Thursday, 29 April 2010

Innovation Doesn't 'Kill' Anything

As someone who's been involved at one bleeding edge or other of retail innovation for over a decade, I flinch when anyone mentions the words 'critical mass'.

Innovation is hard, because it always means change for someone. And change is a difficult process - more so for most of the population than the comparative minority of innovators and early adopters who preach it. So, while it's vital that there are evangelists for change who are passionate and completely biased in their view of the benefits of the new and the disadvantages of the old, it's also important to temper their message when addressing the wider world. After all, new products don't need to 'kill' old ones, they need to co-exist.

Tempering the discussion of innovation is more easily said than done. Once upon a time, change was only whispered at the top of organisations or society, and you or me would get fired or killed for daring to speak its name. The joyous challenge presented by the social media is that discussions about change are open to everyone.

For instance, I've been directly involved in e-payments for over a decade, and various people have called for 'the death' of cash or cheques at one point or another. Some still do. But, while this resonates with the faithful innovators and early adopters, it is neither helpful to most people's acceptance of innovative financial services nor to the process of getting those services released. Ironically, it's a tactic of the sceptic or the laggard to seize upon the 'death' of something held dear as the reason not to embrace change, often relying on 'hard data' from the current process against merely honest estimates of the benefit to implementing the new one. And that can be enough to eliminate many an innovative project from crowded boardroom agendas.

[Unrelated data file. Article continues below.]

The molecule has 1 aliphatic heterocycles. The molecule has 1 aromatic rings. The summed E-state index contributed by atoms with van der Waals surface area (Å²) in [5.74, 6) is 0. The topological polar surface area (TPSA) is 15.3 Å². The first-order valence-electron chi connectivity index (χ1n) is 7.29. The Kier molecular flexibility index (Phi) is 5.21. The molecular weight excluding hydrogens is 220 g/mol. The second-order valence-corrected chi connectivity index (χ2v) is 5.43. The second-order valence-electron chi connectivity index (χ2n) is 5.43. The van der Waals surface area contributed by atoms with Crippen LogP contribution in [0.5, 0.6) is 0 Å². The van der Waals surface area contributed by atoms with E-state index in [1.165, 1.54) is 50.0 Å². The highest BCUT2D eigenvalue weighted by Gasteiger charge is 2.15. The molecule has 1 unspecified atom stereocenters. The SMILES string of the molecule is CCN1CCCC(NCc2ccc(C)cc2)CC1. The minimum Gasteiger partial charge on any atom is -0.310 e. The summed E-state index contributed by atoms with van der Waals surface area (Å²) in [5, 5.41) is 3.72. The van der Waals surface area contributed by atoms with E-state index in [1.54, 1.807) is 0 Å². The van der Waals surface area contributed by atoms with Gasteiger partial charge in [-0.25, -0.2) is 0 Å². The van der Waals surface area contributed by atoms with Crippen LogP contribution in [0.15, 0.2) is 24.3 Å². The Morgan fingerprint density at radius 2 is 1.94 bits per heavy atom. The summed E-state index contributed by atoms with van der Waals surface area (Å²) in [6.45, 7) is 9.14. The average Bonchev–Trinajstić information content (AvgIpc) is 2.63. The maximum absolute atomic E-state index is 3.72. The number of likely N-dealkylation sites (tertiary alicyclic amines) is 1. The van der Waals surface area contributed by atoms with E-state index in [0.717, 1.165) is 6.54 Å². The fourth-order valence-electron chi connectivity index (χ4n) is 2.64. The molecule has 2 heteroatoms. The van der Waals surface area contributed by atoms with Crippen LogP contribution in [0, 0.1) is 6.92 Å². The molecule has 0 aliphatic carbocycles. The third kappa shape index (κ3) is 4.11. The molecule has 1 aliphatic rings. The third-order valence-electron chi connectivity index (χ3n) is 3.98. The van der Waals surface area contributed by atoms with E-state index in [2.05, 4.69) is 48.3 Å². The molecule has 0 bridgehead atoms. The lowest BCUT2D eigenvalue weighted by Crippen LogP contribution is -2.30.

But it doesn't have to be that way. I can readily see why cash (or cheques) are still a vital payment option. All payment methods should co-exist, and if people naturally refrain from taking up new ones, or gradually abandon one form or another until it becomes untenable, so be it. Releasing another useful option - with the sole benefit of increasing choice - can be enough to see another method abandoned, which can then be gracefully retired. Like the humble cheque, perhaps, in the face of the myriad alternatives. But as can be seen from the reports on that announcement, merely discussing the 'abolition' awakens deep resistance, and provides the sceptics and the laggards with a platform from which they can make change harder than it needs to be.

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